Sleep problems, stress, anxiety, frustration and depression are common emotions we caregiver's experience. But there are also many positive aspects of caring (PAC) to the role you provide. In one study it was found that 51% of spouses and 66% of adult offspring reported either a ‘great deal' or ‘quite a lot' of satisfaction. Another study found 73% of caregivers were able to generate 1 or more PAC factors such as satisfaction with caring, feeling fulfilled or important, finding a sense of companionship and meaning within the relationship.
Caregivers do such a valuable job. Nearly two thirds of people with dementia live at home and the time, on average, between diagnosis and the need for nursing care is about seven years. That is a lot of time in which you provide them with emotional support and give increasingly higher levels of assistance with activities of daily living.
Caregivers prevent early institutional care. People with dementia who live alone are 20 times more likely to move into residential or nursing care that those living with a family member.
As you would expect, caregivers who felt a sense of satisfaction with their role have been shown to experience less incidence of depression and better subjective health.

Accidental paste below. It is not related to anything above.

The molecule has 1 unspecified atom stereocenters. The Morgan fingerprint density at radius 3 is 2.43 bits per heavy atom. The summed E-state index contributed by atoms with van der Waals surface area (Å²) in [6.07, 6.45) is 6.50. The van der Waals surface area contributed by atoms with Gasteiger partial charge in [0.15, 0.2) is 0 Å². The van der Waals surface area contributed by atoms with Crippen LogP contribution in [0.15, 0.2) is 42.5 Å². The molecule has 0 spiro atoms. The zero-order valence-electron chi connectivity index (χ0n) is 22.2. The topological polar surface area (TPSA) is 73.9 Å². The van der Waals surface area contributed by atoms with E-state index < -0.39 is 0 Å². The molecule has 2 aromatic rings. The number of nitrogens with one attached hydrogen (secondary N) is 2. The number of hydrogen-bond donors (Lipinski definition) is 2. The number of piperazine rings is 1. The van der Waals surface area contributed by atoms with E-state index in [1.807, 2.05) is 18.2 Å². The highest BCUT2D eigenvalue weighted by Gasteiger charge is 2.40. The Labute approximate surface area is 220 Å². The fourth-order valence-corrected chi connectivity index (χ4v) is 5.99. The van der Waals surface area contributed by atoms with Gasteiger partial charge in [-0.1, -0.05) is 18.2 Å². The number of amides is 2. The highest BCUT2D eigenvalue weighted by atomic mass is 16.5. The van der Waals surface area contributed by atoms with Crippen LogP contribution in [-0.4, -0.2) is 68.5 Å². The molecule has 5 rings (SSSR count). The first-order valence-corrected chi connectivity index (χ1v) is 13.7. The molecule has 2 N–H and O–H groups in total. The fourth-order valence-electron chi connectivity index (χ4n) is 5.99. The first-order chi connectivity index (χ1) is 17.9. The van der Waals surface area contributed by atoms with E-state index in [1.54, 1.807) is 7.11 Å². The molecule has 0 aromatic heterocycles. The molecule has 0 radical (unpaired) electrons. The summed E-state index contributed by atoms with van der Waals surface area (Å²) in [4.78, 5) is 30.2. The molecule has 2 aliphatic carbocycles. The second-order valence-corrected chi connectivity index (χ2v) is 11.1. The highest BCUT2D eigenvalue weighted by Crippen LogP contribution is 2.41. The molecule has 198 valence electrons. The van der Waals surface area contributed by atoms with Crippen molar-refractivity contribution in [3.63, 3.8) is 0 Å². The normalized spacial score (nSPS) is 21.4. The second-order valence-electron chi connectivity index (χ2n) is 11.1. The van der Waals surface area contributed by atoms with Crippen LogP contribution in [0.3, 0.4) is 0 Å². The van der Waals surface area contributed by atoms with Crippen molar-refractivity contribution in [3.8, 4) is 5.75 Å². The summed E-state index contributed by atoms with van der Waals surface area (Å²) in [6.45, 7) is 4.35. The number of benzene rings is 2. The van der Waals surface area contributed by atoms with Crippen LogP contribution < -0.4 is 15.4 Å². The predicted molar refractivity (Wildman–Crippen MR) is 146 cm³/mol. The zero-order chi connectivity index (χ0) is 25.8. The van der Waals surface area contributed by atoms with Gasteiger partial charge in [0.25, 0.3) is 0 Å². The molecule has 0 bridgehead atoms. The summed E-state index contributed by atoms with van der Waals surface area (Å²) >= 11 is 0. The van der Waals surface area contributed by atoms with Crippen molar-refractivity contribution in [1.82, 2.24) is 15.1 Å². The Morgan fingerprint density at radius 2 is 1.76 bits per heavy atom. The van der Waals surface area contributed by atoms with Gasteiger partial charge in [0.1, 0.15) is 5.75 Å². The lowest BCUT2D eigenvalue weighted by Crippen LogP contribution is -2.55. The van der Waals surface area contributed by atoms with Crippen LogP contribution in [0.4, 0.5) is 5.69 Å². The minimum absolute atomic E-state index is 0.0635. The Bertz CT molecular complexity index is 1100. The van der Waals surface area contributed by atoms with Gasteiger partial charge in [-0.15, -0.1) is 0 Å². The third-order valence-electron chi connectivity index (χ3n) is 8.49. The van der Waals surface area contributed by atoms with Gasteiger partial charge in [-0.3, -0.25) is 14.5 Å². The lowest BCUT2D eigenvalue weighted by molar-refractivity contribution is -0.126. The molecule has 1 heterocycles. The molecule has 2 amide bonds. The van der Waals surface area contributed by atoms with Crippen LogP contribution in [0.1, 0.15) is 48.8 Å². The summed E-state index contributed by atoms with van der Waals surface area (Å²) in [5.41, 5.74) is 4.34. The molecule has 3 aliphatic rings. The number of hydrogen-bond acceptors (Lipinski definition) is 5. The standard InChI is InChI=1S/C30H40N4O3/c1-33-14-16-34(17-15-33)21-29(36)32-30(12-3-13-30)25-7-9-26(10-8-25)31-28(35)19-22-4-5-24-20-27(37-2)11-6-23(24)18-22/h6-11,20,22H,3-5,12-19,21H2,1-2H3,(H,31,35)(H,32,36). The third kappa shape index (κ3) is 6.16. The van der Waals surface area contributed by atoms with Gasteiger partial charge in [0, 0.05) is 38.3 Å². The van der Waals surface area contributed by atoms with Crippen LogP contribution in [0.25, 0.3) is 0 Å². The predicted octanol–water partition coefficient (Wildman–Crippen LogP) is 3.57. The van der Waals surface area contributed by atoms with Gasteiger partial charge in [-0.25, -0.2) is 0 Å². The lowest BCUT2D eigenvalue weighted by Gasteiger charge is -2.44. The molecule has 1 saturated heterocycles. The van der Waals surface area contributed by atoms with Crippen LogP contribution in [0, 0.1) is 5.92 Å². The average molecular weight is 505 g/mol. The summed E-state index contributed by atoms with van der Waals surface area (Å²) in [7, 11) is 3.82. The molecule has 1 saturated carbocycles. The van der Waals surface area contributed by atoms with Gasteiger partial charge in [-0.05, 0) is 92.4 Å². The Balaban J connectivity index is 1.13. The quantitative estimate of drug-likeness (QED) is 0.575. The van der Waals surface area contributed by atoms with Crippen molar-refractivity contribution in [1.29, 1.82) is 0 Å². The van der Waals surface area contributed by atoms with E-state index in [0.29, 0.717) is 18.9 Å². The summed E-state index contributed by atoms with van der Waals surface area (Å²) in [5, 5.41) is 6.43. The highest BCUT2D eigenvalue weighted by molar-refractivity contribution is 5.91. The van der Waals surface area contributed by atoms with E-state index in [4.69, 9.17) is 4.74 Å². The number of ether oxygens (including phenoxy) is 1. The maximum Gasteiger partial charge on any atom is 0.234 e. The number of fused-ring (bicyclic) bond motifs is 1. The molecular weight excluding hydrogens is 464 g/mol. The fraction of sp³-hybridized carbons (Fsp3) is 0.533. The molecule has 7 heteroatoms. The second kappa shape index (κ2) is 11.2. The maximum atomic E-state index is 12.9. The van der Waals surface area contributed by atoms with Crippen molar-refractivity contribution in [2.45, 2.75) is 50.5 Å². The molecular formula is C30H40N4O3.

Race and cultural factors would also seem to have an influence on the positive aspects of caring. African Americans scored higher on PAC than white Americans and that seems to be, in part, mediated by religiosity.
But as we all know life is not always smooth. The caregiving role and our feelings about it do change over time. Stressors increase as the health of a loved one deteriorates and the number of hours we have to dedicate to the role surpasses what we are physically and emotionally able to do.
Seeking support from other agencies is often the answer. It has been shown that by introducing new services for people with Alzheimer's to meet needs, they not only reduce the number of unmet needs, they enable the family to continue caring for longer. Good social service and health care planning in advance can lift the distressed caregiver and successful interventions mean the caregiver and the care recipient benefit. Studies have shown that the well-being of one partner influences the well-being of the other and that the coping strategies of one partner influence the adjustment of the other.
Your local Alzheimer's Association, your doctor and Social Services, other family members can help you offer a package of care where you continue to feel valued and your loved one gets to stay at home for the longest time possible. Well done, you should give yourself a very big pat on the back.
Published On: September 12, 2011